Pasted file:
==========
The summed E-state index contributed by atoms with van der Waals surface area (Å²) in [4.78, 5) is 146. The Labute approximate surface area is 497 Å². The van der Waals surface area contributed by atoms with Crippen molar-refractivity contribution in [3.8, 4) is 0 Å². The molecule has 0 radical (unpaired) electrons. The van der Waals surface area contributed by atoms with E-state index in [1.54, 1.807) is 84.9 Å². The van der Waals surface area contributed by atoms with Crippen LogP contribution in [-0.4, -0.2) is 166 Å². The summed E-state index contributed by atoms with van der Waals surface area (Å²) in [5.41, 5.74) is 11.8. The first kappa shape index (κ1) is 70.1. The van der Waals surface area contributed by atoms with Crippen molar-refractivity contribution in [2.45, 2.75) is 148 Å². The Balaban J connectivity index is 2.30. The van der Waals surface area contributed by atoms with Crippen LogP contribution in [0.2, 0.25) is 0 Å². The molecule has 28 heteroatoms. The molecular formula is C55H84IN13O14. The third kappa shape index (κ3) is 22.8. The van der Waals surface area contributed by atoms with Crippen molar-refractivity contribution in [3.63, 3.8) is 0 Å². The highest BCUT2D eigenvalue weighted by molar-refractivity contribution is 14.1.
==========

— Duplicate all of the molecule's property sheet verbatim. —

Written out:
The summed E-state index contributed by atoms with van der Waals surface area (Å²) in [4.78, 5) is 146. The Labute approximate surface area is 497 Å². The van der Waals surface area contributed by atoms with Crippen molar-refractivity contribution in [3.8, 4) is 0 Å². The molecule has 0 radical (unpaired) electrons. The van der Waals surface area contributed by atoms with E-state index in [1.54, 1.807) is 84.9 Å². The van der Waals surface area contributed by atoms with Crippen LogP contribution in [-0.4, -0.2) is 166 Å². The summed E-state index contributed by atoms with van der Waals surface area (Å²) in [5.41, 5.74) is 11.8. The first kappa shape index (κ1) is 70.1. The van der Waals surface area contributed by atoms with Crippen molar-refractivity contribution in [2.45, 2.75) is 148 Å². The Balaban J connectivity index is 2.30. The van der Waals surface area contributed by atoms with Crippen LogP contribution in [0.2, 0.25) is 0 Å². The molecule has 28 heteroatoms. The molecular formula is C55H84IN13O14. The third kappa shape index (κ3) is 22.8. The van der Waals surface area contributed by atoms with Crippen molar-refractivity contribution in [3.63, 3.8) is 0 Å². The highest BCUT2D eigenvalue weighted by molar-refractivity contribution is 14.1.